Council discusses faulty bus shelters, student concerns
The School of Environmental and Biological Sciences Governing Council met last night to pass a resolution that opposes the possibility of a new bus shelter model to replace the ones on Cook campus.
Department of Transportation Services Director Jack Molenaar spoke to the council last semester to discuss making the bus shelters on the Cook campus resemble the ones currently in front of the Rutgers Student Center on the College Avenue campus, said Shannon Loelius, SEBS Governing Council secretary.
"We were kind of upset when this shelter, created with student money, didn't protect them from the rain," said Loelius, a School of Environmental and Biological Sciences sophomore. "[Molenaar] said students could stand inside if it was raining. It didn't make sense to us that we didn't want that."
The closest building to the Biel Road bus stop on the Cook campus is the Cook Campus Center, he said. If students see a bus arriving they would need to dash toward it.
In the meeting when Molenaar spoke to the council, he explained bus shelters were not designed to protect students from the rain and weather elements.
"But rather, [they were designed] to have a low profile behind it," Loelius said. "Also the architecture designed it such that there was a scarlet shadow when the sun hits it."
Heather Afford, University Affairs chair and Class of 2013 representative, said the SEBS Governing Council would appreciate the new bus shelters because the current ones on Cook campus are falling apart.
"We want it to look nice, but it's still not very functional for the purpose we want it to serve," Afford said.
During the last meeting, the council also discussed plans for initiating new student housing. Its members created a housing survey for SEBS students to express their housing complaints and what they would like to see changed, Loelius said.
"We basically want to compile as much information as we can so we have a good background on how students feel," said Afford, a School of Environmental and Biological Sciences sophomore. "So we're not talking to the director of housing, Joan Carbone, with just our ideas. We want more facts."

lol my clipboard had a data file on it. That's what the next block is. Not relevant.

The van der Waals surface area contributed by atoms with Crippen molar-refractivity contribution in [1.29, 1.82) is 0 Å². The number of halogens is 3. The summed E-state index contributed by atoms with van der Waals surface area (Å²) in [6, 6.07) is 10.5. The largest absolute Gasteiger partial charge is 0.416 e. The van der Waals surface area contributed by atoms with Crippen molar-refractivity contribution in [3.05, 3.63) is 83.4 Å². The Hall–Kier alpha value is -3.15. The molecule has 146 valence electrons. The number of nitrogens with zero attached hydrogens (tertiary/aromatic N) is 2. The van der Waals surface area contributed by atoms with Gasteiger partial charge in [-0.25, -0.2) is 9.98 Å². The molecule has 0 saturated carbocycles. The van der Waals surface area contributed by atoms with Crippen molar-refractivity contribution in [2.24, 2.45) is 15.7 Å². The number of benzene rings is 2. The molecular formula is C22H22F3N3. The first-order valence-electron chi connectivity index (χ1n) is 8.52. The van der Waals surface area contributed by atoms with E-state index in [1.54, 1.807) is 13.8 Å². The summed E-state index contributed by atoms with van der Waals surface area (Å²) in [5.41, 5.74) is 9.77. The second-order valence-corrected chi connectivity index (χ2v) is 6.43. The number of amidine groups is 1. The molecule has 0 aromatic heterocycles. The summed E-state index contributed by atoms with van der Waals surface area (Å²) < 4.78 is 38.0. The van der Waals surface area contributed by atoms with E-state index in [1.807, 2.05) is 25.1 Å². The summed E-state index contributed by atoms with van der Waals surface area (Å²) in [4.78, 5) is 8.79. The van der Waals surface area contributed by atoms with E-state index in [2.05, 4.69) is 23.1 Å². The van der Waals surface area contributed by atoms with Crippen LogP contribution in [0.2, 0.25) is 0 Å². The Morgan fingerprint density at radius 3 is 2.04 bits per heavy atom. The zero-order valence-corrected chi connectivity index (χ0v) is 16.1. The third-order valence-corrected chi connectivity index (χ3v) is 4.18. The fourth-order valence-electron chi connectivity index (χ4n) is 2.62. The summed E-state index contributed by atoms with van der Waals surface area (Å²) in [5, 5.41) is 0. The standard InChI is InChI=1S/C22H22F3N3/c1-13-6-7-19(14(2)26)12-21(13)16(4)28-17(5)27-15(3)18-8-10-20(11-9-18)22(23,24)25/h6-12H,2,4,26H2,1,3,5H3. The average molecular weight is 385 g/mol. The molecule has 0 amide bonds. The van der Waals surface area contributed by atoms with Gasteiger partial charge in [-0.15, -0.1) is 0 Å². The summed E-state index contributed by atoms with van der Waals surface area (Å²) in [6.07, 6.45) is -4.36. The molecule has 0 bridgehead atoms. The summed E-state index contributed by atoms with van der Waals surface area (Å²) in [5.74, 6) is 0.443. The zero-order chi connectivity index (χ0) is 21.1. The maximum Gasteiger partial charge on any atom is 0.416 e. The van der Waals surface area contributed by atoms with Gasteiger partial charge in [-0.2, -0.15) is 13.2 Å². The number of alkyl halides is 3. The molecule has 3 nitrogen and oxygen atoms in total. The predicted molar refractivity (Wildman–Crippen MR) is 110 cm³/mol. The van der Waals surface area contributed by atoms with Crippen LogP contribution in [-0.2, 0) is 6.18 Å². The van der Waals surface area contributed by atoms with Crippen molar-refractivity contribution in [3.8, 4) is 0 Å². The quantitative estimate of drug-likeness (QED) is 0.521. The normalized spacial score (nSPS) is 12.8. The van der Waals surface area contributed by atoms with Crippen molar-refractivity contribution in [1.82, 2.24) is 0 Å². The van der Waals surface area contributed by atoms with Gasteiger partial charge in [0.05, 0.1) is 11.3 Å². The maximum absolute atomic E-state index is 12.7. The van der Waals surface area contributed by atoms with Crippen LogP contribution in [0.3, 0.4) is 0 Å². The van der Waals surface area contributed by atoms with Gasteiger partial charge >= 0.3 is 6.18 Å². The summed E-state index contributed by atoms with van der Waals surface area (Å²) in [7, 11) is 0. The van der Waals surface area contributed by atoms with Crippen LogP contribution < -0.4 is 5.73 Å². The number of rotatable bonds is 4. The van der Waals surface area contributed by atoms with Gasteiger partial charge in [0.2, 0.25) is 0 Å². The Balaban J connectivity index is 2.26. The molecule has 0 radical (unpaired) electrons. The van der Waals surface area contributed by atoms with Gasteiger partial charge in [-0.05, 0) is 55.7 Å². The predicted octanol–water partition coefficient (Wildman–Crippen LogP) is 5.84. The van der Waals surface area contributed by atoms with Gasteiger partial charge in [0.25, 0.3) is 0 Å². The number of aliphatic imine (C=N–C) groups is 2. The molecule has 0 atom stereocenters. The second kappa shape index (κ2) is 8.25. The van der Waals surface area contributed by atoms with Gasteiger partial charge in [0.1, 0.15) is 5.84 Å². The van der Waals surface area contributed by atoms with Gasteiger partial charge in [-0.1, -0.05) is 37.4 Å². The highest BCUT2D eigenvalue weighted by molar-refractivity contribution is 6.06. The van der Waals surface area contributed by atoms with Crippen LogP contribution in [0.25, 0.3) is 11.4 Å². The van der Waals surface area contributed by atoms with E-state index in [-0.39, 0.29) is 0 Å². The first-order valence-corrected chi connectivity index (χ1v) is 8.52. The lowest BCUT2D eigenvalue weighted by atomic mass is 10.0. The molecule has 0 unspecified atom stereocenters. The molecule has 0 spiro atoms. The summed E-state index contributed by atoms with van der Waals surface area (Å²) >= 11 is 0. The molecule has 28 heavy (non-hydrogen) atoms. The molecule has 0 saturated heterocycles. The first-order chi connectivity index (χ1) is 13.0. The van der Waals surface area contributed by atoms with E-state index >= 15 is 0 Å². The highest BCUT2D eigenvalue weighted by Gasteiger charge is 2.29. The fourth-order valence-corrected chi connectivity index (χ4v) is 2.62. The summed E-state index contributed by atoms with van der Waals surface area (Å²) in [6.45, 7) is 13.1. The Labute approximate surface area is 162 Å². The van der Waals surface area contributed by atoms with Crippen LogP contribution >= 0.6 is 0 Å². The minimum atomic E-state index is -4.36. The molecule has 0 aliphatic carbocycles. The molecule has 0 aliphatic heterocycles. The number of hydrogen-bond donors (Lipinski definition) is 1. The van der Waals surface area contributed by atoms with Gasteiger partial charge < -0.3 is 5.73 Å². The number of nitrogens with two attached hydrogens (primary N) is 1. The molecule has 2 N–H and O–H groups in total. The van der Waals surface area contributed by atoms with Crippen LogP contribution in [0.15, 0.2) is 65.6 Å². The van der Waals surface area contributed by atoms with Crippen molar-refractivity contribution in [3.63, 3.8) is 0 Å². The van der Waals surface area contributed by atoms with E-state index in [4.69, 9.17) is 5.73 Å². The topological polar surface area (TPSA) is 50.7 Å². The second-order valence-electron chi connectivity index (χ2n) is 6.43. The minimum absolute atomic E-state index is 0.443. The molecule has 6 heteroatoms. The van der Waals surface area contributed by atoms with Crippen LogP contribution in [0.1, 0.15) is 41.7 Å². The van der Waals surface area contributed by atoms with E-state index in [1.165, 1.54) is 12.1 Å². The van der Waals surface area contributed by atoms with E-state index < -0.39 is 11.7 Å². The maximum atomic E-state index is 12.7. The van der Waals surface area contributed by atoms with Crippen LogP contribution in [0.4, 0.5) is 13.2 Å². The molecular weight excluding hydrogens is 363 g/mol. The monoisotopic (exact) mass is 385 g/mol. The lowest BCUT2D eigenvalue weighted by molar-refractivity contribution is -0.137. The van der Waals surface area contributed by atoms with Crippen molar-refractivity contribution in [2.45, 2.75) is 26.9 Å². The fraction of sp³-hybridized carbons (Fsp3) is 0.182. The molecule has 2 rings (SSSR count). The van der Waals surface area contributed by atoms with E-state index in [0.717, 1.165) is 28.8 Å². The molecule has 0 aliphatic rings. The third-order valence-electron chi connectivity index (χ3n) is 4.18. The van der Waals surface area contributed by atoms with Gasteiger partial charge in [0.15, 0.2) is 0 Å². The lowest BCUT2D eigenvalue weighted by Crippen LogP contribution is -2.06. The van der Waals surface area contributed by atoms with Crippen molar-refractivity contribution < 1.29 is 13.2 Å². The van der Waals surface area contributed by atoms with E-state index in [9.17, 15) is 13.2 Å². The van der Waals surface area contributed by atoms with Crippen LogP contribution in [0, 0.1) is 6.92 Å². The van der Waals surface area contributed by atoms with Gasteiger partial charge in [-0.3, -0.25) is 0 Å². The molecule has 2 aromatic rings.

SEBS Governing Council members also discussed their role in the Rutgers University Student Assembly's plans to create a position for a graduate student whose job would be to ensure members are doing their work, Loelius said. They would be given a $15,000 tuition remission and $10,000 stipend from student fees.
Council President Zaid Abuhouran and Loelius are drafting a resolution against the idea, because they believe it is not an appropriate use of student fees.
"RUSA is composed of 90 members and those 90 members can do enough work on their own if they delegate jobs effectively," Abuhouran, a School of Environmental and Biological Sciences junior said. "If they are not motivated to be student representatives then they should not be on the assembly."
Abuhouran said many of the professional school councils at the University are not in favor of RUSA's plans and other councils have also shown interest. The Mason Gross Student Government Association forwarded their resolution to the council to see if they are interested.
"It'll be a joint resolution," Abuhouran said. "We'll all be passing the same resolution. It'll be introduced to RUSA to show our disdain."
John Reinfelder, a professor of environmental science, and Robert Goodman, executive dean of SEBS were scheduled to attend last's night council meeting at the Cook Campus Center Room 202, but could not attend.